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DBL%20Hendrix%20small.png College chemistry, 1983

Derek Lowe The 2002 Model

Dbl%20new%20portrait%20B%26W.png After 10 years of blogging. . .

Derek Lowe, an Arkansan by birth, got his BA from Hendrix College and his PhD in organic chemistry from Duke before spending time in Germany on a Humboldt Fellowship on his post-doc. He's worked for several major pharmaceutical companies since 1989 on drug discovery projects against schizophrenia, Alzheimer's, diabetes, osteoporosis and other diseases. To contact Derek email him directly: Twitter: Dereklowe

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January 20, 2012

Zelboraf: Treat One Cancer, Speed Up Another?

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Posted by Derek

You may well recall the excitement around the late-stage clinical data for Zelboraf (vermurafenib, PLX4032) in metastatic melanoma. The drug was approved late last summer, but (like all the other therapeutic options in oncology), it has its issues.

One of those appears to be speeding up the course of squamous cell carcinoma. (Here's the NEJM article and the accompanying editorial). A significant number of patients on Zelboraf have turned up with this other form of skin cancer. To be sure, they surely had these cancerous cells beforehand (which tend to feature RAS mutations), but the effects of the drug on the MAP-kinase pathway seem to kick up their activity. (The same effect is seen on melanoma cells that don't have the V600E mutation - if you give Zelboraf without genotyping the patient first, you risk making things much worse). One obvious fix would be to give a combination, something to target those squamous cells, and thus the idea of co-administering an MEK inhibitor. Squamous cell carcinomas can be removed, and are nowhere near as bad as melanoma (particularly metastatic melanoma), but this is still a problem.

A bigger problem is that (as mentioned in my older post on this drug) resistant melanoma crops up pretty quickly after initial treatment with Zelboraf. Virtually all of the people taking the drug will eventually die of metastatic melanoma; it's just going to take longer. But how much longer, we don't know. The numbers still aren't quite in on overall survival - it's going to be more than the previous standard of care, but it's probably not going to be overwhelmingly more. Of course, the definition of "more" and the value that an individual patient places on it (or an insurance company places on it), well, those are the very things that keep us arguing about health care. Maybe that MEK co-therapy will make it an easier call?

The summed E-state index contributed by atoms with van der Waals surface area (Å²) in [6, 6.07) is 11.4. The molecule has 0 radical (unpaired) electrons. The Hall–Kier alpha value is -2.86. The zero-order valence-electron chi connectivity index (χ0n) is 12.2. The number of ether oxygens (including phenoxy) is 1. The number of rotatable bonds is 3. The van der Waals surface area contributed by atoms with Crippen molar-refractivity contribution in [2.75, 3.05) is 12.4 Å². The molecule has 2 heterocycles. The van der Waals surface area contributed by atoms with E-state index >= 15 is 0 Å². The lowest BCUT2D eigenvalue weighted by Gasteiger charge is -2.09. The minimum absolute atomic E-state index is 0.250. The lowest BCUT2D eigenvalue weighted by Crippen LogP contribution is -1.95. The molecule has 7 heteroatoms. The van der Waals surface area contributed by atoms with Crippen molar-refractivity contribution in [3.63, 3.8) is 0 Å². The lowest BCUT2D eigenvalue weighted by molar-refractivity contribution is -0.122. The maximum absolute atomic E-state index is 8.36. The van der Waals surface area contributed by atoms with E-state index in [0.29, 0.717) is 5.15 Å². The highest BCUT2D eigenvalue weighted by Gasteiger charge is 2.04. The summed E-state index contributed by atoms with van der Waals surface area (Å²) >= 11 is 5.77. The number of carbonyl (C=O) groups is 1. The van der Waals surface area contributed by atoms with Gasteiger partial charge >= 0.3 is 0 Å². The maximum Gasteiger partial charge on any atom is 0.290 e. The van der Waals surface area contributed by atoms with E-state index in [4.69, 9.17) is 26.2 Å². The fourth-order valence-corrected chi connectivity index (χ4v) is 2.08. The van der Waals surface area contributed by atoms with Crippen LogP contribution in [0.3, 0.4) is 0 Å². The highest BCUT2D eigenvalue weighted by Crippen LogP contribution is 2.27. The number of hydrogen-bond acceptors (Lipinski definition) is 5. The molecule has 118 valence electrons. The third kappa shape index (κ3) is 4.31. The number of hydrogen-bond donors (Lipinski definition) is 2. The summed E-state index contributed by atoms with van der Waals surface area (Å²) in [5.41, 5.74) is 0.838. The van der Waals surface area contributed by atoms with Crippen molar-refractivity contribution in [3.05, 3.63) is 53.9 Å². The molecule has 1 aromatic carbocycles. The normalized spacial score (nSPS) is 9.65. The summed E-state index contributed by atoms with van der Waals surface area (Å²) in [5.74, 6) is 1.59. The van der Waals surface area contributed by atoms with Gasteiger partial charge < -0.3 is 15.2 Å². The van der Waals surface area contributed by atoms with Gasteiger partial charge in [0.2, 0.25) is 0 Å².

Comments (5) + TrackBacks (0) | Category: Cancer


1. exCHEM on January 20, 2012 9:00 AM writes...

Early clinical results from the GSK BRAF and MEK combo trials look very interesting, could delay progression and also stop the development of SCCs. By all accords the development of SCC's, though of course distressing to patients, are not a major concern to oncologists as they can be readily removed. Really good work from the ICR and others to do these studies.

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2. Anonymous on January 20, 2012 1:46 PM writes...

There's another really interesting paradigm here at work with the "resistant" melanomas. In many cases, the resistant melanomas that develop after BRAF treatment are DEPENDENT UPON the BRAF inhibitors. If you withdraw Zelboraf, the tumors will shrink! So it looks like the melanomas are somehow switching over to this activation mechanism, and maybe drug holidays, or interleaving BRAF with MEK inhibitors would prove beneficial.

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3. Anonymous on January 20, 2012 2:46 PM writes...

It's worth noting that Shokat and Neal Rosen figured out the mechanism of this activation by BRaf inhibitors in 2010:

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4. Sue Denim on January 21, 2012 1:17 AM writes...

Wait a second, they're using the MEK inhibitor Genentech inlicensed from Exelixis? That can't be right, plenty of commenters like Big Freddy keep saying things like Exelixis was only good at finding "me-too" drugs.

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5. Wwjd on January 22, 2012 9:42 PM writes...

There is a very good webinar at the Melanoma International Foundation website that discusses the very promising phase 2 study ongoing with the GSK BRAF & MEK inhibitors. They seem to counter act each others most severe side effect.

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